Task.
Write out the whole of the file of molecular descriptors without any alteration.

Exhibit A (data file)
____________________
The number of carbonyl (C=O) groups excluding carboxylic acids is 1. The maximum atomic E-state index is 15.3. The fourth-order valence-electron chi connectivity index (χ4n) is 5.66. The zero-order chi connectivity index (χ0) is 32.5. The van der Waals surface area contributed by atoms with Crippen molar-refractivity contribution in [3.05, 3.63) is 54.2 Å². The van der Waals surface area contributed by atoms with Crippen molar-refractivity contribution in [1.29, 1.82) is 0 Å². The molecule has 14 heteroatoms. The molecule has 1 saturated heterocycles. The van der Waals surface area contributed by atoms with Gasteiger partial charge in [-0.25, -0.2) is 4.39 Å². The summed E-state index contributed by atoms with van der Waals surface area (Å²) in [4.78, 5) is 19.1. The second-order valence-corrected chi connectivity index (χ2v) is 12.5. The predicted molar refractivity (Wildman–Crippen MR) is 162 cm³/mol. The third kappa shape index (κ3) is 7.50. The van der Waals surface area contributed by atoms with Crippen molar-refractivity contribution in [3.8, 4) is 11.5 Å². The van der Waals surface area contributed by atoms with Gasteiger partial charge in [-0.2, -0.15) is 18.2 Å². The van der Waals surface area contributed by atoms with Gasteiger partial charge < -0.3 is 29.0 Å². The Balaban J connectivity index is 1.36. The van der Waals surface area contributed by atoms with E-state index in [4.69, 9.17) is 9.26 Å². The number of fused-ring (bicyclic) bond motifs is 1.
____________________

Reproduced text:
The number of carbonyl (C=O) groups excluding carboxylic acids is 1. The maximum atomic E-state index is 15.3. The fourth-order valence-electron chi connectivity index (χ4n) is 5.66. The zero-order chi connectivity index (χ0) is 32.5. The van der Waals surface area contributed by atoms with Crippen molar-refractivity contribution in [3.05, 3.63) is 54.2 Å². The van der Waals surface area contributed by atoms with Crippen molar-refractivity contribution in [1.29, 1.82) is 0 Å². The molecule has 14 heteroatoms. The molecule has 1 saturated heterocycles. The van der Waals surface area contributed by atoms with Gasteiger partial charge in [-0.25, -0.2) is 4.39 Å². The summed E-state index contributed by atoms with van der Waals surface area (Å²) in [4.78, 5) is 19.1. The second-order valence-corrected chi connectivity index (χ2v) is 12.5. The predicted molar refractivity (Wildman–Crippen MR) is 162 cm³/mol. The third kappa shape index (κ3) is 7.50. The van der Waals surface area contributed by atoms with Crippen molar-refractivity contribution in [3.8, 4) is 11.5 Å². The van der Waals surface area contributed by atoms with Gasteiger partial charge in [-0.2, -0.15) is 18.2 Å². The van der Waals surface area contributed by atoms with Gasteiger partial charge < -0.3 is 29.0 Å². The Balaban J connectivity index is 1.36. The van der Waals surface area contributed by atoms with E-state index in [4.69, 9.17) is 9.26 Å². The number of fused-ring (bicyclic) bond motifs is 1.